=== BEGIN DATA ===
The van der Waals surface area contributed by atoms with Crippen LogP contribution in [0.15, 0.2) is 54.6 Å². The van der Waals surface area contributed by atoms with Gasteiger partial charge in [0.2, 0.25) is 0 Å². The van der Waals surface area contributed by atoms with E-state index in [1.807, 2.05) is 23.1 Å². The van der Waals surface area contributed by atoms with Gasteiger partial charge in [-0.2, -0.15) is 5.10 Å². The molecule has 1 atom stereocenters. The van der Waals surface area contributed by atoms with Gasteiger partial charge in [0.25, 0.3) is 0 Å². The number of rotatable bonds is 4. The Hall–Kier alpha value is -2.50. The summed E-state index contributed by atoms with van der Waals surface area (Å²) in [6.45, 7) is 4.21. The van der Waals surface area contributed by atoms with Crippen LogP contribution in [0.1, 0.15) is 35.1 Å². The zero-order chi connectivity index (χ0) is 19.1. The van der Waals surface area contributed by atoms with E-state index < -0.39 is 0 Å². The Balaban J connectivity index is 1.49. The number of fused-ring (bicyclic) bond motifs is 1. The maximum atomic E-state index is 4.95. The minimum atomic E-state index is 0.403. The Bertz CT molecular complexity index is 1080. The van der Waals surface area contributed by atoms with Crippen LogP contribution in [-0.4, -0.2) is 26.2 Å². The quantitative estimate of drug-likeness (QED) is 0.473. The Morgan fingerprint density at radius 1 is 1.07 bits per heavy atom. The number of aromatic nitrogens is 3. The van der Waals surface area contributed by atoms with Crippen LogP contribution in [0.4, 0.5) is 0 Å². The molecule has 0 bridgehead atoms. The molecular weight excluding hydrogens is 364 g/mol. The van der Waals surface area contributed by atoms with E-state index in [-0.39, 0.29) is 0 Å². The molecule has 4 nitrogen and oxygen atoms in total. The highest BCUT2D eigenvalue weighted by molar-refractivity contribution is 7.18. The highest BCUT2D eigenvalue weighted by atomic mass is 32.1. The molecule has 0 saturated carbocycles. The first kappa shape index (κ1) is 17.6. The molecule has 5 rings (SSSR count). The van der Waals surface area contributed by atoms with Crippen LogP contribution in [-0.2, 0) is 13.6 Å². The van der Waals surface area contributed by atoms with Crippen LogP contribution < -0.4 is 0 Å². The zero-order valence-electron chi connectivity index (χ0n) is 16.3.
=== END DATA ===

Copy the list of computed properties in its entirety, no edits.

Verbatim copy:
The van der Waals surface area contributed by atoms with Crippen LogP contribution in [0.15, 0.2) is 54.6 Å². The van der Waals surface area contributed by atoms with Gasteiger partial charge in [0.2, 0.25) is 0 Å². The van der Waals surface area contributed by atoms with E-state index in [1.807, 2.05) is 23.1 Å². The van der Waals surface area contributed by atoms with Gasteiger partial charge in [-0.2, -0.15) is 5.10 Å². The molecule has 1 atom stereocenters. The van der Waals surface area contributed by atoms with Gasteiger partial charge in [0.25, 0.3) is 0 Å². The number of rotatable bonds is 4. The Hall–Kier alpha value is -2.50. The summed E-state index contributed by atoms with van der Waals surface area (Å²) in [6.45, 7) is 4.21. The van der Waals surface area contributed by atoms with Crippen LogP contribution in [0.1, 0.15) is 35.1 Å². The zero-order chi connectivity index (χ0) is 19.1. The van der Waals surface area contributed by atoms with E-state index < -0.39 is 0 Å². The Balaban J connectivity index is 1.49. The number of fused-ring (bicyclic) bond motifs is 1. The maximum atomic E-state index is 4.95. The minimum atomic E-state index is 0.403. The Bertz CT molecular complexity index is 1080. The van der Waals surface area contributed by atoms with Crippen LogP contribution in [-0.4, -0.2) is 26.2 Å². The quantitative estimate of drug-likeness (QED) is 0.473. The Morgan fingerprint density at radius 1 is 1.07 bits per heavy atom. The number of aromatic nitrogens is 3. The van der Waals surface area contributed by atoms with Crippen LogP contribution in [0.4, 0.5) is 0 Å². The molecule has 0 bridgehead atoms. The molecular weight excluding hydrogens is 364 g/mol. The van der Waals surface area contributed by atoms with E-state index in [-0.39, 0.29) is 0 Å². The molecule has 4 nitrogen and oxygen atoms in total. The highest BCUT2D eigenvalue weighted by molar-refractivity contribution is 7.18. The highest BCUT2D eigenvalue weighted by atomic mass is 32.1. The molecule has 0 saturated carbocycles. The first kappa shape index (κ1) is 17.6. The molecule has 5 rings (SSSR count). The van der Waals surface area contributed by atoms with Crippen LogP contribution in [-0.2, 0) is 13.6 Å². The van der Waals surface area contributed by atoms with Crippen LogP contribution < -0.4 is 0 Å². The zero-order valence-electron chi connectivity index (χ0n) is 16.3.